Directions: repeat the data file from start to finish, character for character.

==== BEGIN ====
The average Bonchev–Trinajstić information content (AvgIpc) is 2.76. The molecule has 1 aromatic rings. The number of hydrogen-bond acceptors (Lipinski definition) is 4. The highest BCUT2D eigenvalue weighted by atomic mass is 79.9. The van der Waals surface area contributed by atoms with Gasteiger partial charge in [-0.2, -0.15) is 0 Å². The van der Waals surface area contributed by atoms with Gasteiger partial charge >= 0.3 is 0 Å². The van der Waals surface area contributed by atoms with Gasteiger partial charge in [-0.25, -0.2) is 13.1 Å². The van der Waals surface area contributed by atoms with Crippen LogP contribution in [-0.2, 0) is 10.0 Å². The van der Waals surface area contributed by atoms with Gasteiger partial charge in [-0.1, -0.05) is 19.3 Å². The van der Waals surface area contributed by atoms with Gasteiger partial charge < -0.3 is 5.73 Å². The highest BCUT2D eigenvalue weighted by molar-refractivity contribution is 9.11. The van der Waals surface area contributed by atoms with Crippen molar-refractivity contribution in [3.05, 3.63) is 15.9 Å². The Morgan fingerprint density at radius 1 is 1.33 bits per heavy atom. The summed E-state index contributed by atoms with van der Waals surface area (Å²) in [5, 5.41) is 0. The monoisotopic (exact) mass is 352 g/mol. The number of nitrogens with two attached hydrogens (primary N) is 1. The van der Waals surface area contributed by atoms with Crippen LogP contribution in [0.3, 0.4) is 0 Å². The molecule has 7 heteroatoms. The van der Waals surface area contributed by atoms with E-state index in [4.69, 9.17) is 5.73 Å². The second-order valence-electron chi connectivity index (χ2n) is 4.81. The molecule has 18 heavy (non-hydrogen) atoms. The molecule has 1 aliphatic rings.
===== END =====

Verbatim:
The average Bonchev–Trinajstić information content (AvgIpc) is 2.76. The molecule has 1 aromatic rings. The number of hydrogen-bond acceptors (Lipinski definition) is 4. The highest BCUT2D eigenvalue weighted by atomic mass is 79.9. The van der Waals surface area contributed by atoms with Gasteiger partial charge in [-0.2, -0.15) is 0 Å². The van der Waals surface area contributed by atoms with Gasteiger partial charge >= 0.3 is 0 Å². The van der Waals surface area contributed by atoms with Gasteiger partial charge in [-0.25, -0.2) is 13.1 Å². The van der Waals surface area contributed by atoms with Crippen LogP contribution in [-0.2, 0) is 10.0 Å². The van der Waals surface area contributed by atoms with Gasteiger partial charge in [-0.1, -0.05) is 19.3 Å². The van der Waals surface area contributed by atoms with Gasteiger partial charge < -0.3 is 5.73 Å². The highest BCUT2D eigenvalue weighted by molar-refractivity contribution is 9.11. The van der Waals surface area contributed by atoms with Crippen molar-refractivity contribution in [3.05, 3.63) is 15.9 Å². The Morgan fingerprint density at radius 1 is 1.33 bits per heavy atom. The summed E-state index contributed by atoms with van der Waals surface area (Å²) in [5, 5.41) is 0. The monoisotopic (exact) mass is 352 g/mol. The number of nitrogens with two attached hydrogens (primary N) is 1. The van der Waals surface area contributed by atoms with Crippen LogP contribution in [0.3, 0.4) is 0 Å². The molecule has 7 heteroatoms. The van der Waals surface area contributed by atoms with E-state index in [4.69, 9.17) is 5.73 Å². The second-order valence-electron chi connectivity index (χ2n) is 4.81. The molecule has 18 heavy (non-hydrogen) atoms. The molecule has 1 aliphatic rings.